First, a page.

These failures are often due to a phenomenon known as micropitting in which the repeated rolling and sliding cycles in the gears and bearings of turbines lead to cracks on the surface of drivetrain components. Further contact only exacerbates the cracking once it begins, chipping away at the metal and increasing the severity of the existing cracks until costly maintenance is necessary or, even worse, the drivetrain fails.
Enter Argonne's Tribology and Thermal-Mechanics Section and its Surface and Lubrication Interaction, Discovery and Engineering (SLIDE) initiative, which investigates how lubricants and materials interact and develops novel lubrication and coating concepts that reduce friction, and therefore micropitting, prolonging component life across a range of energy technologies.
And sometimes they get a little lucky. Such was the case when SLIDE researchers applied this "diamond-like" (some of the carbon-to-carbon bonding in the coating is similar to that of diamonds) coating to wind turbine components, which was not the intended use.
"We felt that if it was working under other sliding conditions, it might work in wind turbine drivetrains as well," said SLIDE's Ali Erdemir, an Argonne Distinguished Fellow. "Initially, our expectations were low, as we thought the coating would wear out due to the high stresses inherent in wind turbines, but that didn't happen."
So far the coating, named N3FC, has proven its worth through more than 100 million testing cycles with no appreciable micropitting. Erdemir admits that they don't know exactly how far it could go, as it has surpassed the time limit of SLIDE's benchtop micropitting test rig. If the coating performs similarly under real-world conditions, it could mean huge savings in terms of maintenance and prevention of failure in wind turbines nationwide -- to the tune of millions of dollars, said Erdemir.
But first, he added, they need to learn exactly why it works.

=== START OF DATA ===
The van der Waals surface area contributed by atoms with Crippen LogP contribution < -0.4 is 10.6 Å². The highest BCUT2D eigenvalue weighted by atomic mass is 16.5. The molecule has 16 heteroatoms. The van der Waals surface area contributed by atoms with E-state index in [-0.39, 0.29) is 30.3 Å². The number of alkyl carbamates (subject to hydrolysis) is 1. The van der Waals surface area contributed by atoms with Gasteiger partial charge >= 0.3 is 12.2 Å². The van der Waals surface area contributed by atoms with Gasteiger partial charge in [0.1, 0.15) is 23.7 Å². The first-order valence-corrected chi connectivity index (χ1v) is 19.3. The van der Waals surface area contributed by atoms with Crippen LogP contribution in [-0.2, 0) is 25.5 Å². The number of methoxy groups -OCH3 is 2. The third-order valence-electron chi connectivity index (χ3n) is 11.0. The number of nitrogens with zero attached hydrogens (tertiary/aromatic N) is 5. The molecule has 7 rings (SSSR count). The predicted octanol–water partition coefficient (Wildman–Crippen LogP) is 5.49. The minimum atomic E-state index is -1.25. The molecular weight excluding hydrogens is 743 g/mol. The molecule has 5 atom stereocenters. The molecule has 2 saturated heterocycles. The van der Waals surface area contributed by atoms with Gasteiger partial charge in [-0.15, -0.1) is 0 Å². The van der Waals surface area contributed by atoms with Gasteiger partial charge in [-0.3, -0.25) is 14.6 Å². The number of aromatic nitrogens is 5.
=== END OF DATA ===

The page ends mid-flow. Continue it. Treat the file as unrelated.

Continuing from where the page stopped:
"We don't yet understand the exact mechanism," said Erdemir. "The general belief is that component wear life extension requires a much harder coating, as more hardness reduces wear. But in this case the coating has less hardness than the base steel, so conventional thought doesn't apply."
The team is now eager to work with companies and see how N3FC performs in the field. Until then, they will stay busy trying to discover the mechanism behind this surprising scientific development. "We would love to get to the bottom of this and design even better coatings," said Erdemir.
The team is also testing the coating in sealing applications for compressors. As a low-friction surface coating, it may also prove beneficial in natural gas and hydrogen environments. "It appears to have multiple capabilities in terms of performance," said Erdemir.
While much of the work was done in Argonne's tribology laboratory, Raman spectroscopy (which uses monochromatic light, usually from a laser) was performed at the laboratory's Center for Nanoscale Materials, a DOE Office of Science User Facility.
The research was funded by DOE's Office of Energy Efficiency & Renewable Energy (Vehicles Technologies Office and Wind and Hydropower Technologies Office).
Team members include Argonne researchers Giovanni Ramirez, Osman Eryilmaz, and Aaron Greco, as well as Gary Doll of the University of Akron and Harpal Singh of both Argonne and the University of Akron.
Published May 2016